The pro-capital punishment group turned in nearly three times as many signatures as the 56,942 necessary to place the issue on the ballot, which is 5 percent of the number of registered voters in the state. The drive must also meet that 5 percent threshold in 38 of the state’s 93 counties.
Nebraskans for the Death Penalty also appears to have a comfortable cushion to suspend the repeal of the death penalty until voters decide its fate at the ballot box, which requires 113,883 valid signatures, which is 10 percent of the number of registered voters in the state.
Secretary of State John Gale released the exact numbers of signatures needed late Thursday.
State Treasurer Don Stenberg, a former attorney general who was an honorary co-chairman of the pro-death penalty group, said there was "a lot of significance" to collecting so many signatures.
"It’s reflective of the tremendous support that Nebraskans have in keeping the death penalty," Stenberg said.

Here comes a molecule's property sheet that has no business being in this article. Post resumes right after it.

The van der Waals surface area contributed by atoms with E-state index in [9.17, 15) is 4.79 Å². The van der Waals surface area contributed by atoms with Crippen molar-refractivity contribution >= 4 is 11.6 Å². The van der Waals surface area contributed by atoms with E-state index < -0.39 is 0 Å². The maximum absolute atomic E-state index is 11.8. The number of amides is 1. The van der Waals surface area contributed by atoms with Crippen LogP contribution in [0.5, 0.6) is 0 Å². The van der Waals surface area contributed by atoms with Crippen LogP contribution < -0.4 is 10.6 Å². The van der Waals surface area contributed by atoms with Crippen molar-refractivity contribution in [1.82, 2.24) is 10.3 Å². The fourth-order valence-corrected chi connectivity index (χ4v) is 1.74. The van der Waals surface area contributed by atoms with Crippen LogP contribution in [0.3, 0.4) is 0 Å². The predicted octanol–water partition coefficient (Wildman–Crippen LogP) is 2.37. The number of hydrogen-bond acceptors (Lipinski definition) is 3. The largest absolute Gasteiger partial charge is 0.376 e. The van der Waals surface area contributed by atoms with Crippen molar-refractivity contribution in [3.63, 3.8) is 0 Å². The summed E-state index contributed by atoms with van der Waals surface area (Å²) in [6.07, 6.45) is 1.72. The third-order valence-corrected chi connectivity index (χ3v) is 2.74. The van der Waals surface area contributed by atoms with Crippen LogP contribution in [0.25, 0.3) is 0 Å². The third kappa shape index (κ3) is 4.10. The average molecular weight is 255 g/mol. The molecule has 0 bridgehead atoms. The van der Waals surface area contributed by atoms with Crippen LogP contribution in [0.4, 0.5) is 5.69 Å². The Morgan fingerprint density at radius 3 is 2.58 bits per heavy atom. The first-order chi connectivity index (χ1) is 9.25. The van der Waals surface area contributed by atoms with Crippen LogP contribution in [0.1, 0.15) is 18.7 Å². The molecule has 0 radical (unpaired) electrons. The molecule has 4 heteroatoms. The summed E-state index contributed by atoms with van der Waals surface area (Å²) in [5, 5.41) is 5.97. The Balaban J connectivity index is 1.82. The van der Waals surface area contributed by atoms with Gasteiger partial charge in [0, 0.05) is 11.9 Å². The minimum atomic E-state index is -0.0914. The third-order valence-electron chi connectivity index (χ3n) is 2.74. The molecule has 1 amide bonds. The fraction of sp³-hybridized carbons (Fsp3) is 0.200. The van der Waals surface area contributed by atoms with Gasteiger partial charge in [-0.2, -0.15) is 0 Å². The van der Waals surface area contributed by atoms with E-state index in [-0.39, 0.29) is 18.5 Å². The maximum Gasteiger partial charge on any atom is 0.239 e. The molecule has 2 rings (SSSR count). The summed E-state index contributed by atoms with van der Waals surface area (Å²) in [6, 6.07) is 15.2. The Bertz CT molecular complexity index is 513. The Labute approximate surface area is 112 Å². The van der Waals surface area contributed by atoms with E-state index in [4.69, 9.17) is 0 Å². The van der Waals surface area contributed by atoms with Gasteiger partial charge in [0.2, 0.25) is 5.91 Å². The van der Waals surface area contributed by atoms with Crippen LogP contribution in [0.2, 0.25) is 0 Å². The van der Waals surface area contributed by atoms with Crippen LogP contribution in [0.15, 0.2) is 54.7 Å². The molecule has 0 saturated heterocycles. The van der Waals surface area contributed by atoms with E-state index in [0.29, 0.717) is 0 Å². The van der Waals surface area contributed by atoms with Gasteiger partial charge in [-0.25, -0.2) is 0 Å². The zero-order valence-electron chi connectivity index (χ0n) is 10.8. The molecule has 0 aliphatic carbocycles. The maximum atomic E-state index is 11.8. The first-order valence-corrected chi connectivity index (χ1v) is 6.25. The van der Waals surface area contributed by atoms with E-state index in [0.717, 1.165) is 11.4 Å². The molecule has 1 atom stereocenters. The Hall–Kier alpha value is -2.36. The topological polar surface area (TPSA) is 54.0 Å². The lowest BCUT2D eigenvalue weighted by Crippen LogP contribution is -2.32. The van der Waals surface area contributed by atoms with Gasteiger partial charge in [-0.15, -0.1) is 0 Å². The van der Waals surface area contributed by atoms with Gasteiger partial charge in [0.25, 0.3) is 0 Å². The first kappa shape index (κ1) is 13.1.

He was one of several supporters of capital punishment who spoke at an afternoon press conference, staged in front of an 8-foot-high wall of boxes holding petitions gathered by the group’s nearly 600 paid and volunteer circulators. Signatures were collected in all 93 counties.
Officials in the counties are expected to take more than a month to count and validate the signatures.
Stenberg, as well as the Attorney General’s Office, said the signatures are presumed valid when they are turned in, until the count proves otherwise.
So, they said, the repeal of the death penalty — which was scheduled to go into effect on Sunday — is on hold until the count is completed.
"There will be some uncertainty in the law," Stenberg said. But, he added, "It’s not unusual to have uncertainty in the law."
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